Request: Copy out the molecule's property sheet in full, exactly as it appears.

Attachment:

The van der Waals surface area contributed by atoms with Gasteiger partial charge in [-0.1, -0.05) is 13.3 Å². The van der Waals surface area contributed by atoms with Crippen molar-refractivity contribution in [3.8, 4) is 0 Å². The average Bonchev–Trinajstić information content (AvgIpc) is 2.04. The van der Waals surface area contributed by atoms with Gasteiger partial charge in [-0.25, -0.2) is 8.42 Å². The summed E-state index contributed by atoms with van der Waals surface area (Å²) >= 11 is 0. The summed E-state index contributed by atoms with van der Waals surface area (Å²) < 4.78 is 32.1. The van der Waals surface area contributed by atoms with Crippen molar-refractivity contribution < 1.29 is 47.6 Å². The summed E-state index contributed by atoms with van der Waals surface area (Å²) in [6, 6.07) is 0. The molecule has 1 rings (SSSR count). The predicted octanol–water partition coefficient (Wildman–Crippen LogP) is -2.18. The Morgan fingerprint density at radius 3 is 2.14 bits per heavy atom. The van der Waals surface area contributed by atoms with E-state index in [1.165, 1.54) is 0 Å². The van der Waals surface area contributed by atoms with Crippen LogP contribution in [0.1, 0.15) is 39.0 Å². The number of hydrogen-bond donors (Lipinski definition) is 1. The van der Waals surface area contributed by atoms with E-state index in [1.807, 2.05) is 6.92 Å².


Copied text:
The van der Waals surface area contributed by atoms with Gasteiger partial charge in [-0.1, -0.05) is 13.3 Å². The van der Waals surface area contributed by atoms with Crippen molar-refractivity contribution in [3.8, 4) is 0 Å². The average Bonchev–Trinajstić information content (AvgIpc) is 2.04. The van der Waals surface area contributed by atoms with Gasteiger partial charge in [-0.25, -0.2) is 8.42 Å². The summed E-state index contributed by atoms with van der Waals surface area (Å²) >= 11 is 0. The summed E-state index contributed by atoms with van der Waals surface area (Å²) < 4.78 is 32.1. The van der Waals surface area contributed by atoms with Crippen molar-refractivity contribution < 1.29 is 47.6 Å². The summed E-state index contributed by atoms with van der Waals surface area (Å²) in [6, 6.07) is 0. The molecule has 1 rings (SSSR count). The predicted octanol–water partition coefficient (Wildman–Crippen LogP) is -2.18. The Morgan fingerprint density at radius 3 is 2.14 bits per heavy atom. The van der Waals surface area contributed by atoms with E-state index in [1.165, 1.54) is 0 Å². The van der Waals surface area contributed by atoms with Crippen LogP contribution in [0.1, 0.15) is 39.0 Å². The number of hydrogen-bond donors (Lipinski definition) is 1. The van der Waals surface area contributed by atoms with E-state index in [1.807, 2.05) is 6.92 Å².